The determination of a restitution case and the chances of success depend, to begin with, on whether the current possessor acquired the stolen art before or after 2003. As explained in question 4, Swedish law prefers the victim of theft. Prior to 2003, however, it was possible to make good-faith acquisitions regardless of the history of an object. Hence, a current possessor having bought a work of art before 2003 from somebody who had made an acquisition in good faith is protected from restitution claims and must only release the property against compensation.
Accordingly, the chances of success are much higher if the current possessor acquired the object after 2003, since the buyer in this case does not have any protection against title claims from the original owner (see question 4).
The burden of proof is on the claimant to prove the origins and the original title to the object.
Title never passes to a purchaser in bad faith (article 936, Civil Code) and no time limitation applies to the restitution claim (see article 641, Civil Code). Hence, the wrongly dispossessed party would have to show that the current possessor acquired the art in bad faith, and that all previous owners did so too.
There are no regulations that are specifically related to the Holocaust in Turkey. Claims may be governed by the general rules against transactions in stolen property, including in particular those pertaining to the protection of the acquirer in good faith (see question 4).
To find in favour of a claimant, an English judge needs to be satisfied as a matter of English law that:
As a general rule, the possessor of an artwork cannot transfer title to it that he or she himself or herself does not have (also known as the ‘nemo dat quod non habet’ rule; see question 4). This means that, in principle, anyone deriving possession from the thief cannot claim good title. If this were the only rule, the victim of a wrongful dispossession would have a good claim against the current possessor for the return of the artwork. However, by application of the Limitation Act 1980, a claim to a stolen artwork must be made within six years from the date of the first acquisition in good faith. The Limitation Act goes further: if more than six years have passed, the claim is barred and the victim’s ownership is extinguished. In practice, this means that if English law applies, and if the current possessor can show that more than six years have passed since the first acquisition in good faith, any legal claim brought against the possessor will fail.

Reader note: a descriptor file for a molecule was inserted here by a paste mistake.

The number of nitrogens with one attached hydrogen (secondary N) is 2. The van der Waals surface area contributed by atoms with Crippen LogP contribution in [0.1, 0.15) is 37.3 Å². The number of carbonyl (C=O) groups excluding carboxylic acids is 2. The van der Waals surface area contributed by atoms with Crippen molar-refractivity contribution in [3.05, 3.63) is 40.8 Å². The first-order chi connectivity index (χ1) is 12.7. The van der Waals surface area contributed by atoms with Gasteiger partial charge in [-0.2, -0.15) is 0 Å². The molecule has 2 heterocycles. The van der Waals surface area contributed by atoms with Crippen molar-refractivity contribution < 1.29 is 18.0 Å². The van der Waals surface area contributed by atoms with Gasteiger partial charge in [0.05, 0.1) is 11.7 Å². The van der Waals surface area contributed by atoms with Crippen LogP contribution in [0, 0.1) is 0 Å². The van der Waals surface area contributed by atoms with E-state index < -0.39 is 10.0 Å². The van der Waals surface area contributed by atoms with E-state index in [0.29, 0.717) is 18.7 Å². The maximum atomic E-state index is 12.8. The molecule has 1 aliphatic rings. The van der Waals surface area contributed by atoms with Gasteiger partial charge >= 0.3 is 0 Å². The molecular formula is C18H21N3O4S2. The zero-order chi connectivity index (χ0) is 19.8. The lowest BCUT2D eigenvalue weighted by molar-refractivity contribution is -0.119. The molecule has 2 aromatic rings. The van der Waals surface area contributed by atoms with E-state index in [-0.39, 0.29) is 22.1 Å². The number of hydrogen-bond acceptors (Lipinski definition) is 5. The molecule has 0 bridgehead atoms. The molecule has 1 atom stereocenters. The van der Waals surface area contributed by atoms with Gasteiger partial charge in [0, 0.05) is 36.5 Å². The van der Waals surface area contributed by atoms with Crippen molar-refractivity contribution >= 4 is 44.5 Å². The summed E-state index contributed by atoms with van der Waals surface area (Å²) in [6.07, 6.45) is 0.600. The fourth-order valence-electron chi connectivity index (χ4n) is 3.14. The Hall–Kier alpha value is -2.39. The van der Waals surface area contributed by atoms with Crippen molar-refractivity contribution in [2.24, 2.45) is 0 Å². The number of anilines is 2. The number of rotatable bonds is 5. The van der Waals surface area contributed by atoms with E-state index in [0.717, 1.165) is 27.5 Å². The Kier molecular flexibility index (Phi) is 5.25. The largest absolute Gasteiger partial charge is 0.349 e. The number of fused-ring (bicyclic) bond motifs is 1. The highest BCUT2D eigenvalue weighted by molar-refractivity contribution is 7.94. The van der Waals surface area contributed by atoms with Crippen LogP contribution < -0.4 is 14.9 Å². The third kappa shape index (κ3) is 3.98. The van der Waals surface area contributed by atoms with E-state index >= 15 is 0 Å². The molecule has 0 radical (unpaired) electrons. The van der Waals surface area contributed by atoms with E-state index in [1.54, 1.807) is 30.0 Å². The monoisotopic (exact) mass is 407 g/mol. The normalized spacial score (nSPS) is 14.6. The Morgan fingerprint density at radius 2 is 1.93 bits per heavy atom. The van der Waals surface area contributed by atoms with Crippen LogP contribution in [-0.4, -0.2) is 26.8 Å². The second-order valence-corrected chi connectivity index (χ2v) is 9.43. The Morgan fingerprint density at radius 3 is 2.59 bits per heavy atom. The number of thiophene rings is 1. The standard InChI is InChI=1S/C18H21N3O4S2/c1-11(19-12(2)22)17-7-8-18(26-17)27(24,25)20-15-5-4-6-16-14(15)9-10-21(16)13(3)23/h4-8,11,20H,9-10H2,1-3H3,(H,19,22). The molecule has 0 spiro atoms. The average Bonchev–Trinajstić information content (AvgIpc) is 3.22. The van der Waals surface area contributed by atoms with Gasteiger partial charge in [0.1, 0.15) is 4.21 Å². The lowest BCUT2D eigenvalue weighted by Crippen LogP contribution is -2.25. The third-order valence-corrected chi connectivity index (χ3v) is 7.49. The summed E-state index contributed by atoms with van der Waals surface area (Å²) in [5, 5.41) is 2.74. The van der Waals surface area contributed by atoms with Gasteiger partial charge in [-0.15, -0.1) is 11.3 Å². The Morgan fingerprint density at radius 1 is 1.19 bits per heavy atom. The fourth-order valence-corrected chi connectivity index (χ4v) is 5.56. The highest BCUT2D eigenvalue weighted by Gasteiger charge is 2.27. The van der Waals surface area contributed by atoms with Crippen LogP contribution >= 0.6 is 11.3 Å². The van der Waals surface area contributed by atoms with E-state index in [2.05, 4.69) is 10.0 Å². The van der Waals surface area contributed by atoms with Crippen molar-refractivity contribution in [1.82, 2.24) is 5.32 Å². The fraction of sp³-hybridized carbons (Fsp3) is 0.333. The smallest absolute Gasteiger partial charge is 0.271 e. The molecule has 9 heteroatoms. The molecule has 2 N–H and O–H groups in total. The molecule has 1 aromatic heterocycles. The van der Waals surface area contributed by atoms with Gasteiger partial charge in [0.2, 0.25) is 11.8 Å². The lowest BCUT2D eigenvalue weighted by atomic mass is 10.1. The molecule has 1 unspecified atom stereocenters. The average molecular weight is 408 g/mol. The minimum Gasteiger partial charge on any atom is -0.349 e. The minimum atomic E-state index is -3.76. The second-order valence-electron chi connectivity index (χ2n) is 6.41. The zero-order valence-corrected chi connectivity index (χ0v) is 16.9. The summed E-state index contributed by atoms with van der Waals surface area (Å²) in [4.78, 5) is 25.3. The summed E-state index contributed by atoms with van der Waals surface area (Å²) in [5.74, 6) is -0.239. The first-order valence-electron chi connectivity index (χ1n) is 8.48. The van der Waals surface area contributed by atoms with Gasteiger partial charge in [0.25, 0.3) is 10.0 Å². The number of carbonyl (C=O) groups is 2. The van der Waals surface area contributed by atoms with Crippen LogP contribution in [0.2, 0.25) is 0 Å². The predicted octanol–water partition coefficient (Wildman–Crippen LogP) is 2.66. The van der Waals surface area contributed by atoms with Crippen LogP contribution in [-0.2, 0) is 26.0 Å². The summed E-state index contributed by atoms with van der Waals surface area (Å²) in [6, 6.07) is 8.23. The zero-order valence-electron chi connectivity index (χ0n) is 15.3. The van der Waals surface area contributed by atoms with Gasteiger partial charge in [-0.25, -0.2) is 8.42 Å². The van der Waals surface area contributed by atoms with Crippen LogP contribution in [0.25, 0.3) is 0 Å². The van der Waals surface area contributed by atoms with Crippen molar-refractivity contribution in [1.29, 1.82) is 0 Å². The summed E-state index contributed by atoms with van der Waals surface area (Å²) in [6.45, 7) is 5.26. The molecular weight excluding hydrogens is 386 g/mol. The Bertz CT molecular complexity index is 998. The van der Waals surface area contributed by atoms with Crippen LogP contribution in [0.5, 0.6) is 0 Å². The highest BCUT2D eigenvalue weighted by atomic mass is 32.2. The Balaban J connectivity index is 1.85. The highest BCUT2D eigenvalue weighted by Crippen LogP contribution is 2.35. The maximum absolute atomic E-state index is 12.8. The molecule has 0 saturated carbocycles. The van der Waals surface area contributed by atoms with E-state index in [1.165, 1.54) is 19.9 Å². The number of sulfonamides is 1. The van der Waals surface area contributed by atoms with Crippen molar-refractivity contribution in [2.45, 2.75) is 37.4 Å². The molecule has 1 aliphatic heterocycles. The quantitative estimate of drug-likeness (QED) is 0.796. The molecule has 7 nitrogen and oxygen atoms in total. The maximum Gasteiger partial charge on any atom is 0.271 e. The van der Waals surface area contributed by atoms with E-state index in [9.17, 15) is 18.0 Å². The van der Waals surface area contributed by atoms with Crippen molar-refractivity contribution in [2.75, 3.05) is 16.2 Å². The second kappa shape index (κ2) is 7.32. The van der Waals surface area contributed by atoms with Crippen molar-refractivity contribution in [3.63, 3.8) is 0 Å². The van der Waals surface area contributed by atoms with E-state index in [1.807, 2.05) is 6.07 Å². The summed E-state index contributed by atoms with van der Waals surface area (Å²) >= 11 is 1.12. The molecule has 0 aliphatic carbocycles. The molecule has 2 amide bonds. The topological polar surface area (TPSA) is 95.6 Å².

Holocaust-era art has been the subject of numerous lawsuits in the United States. The US has not adopted legislation specifically addressing claims for recovery of Nazi-era looted art. As indicated above, however, a possessor of looted art remains subject to potential suits by Holocaust victims or their heirs because good title to stolen or converted property cannot be transferred, even to a good-faith purchaser.
In California, the legislature addressed the burden of Holocaust-era litigation by adjusting the state statute of limitations for bringing suit. The first statute, enacted in 2002, eliminated entirely the statute of limitations for bringing suit as long as the action was brought on or before the end of 2010. That statute was deemed unconstitutional by the courts and a subsequent statute, section 338(c) of the California Code of Civil Procedure, was enacted to extend the statute of limitations from three to six years for claims for recovery of fine art from a dealer, gallery, auction house or museum, commencing upon the discovery of both the identity of the possessor and the location of the work. The statute expressly provided that such actions must be commenced on or before the end of 2017 and thus, unless revived, the benefits of law have expired and the standard jurisdictional limitations apply under the discovery rule.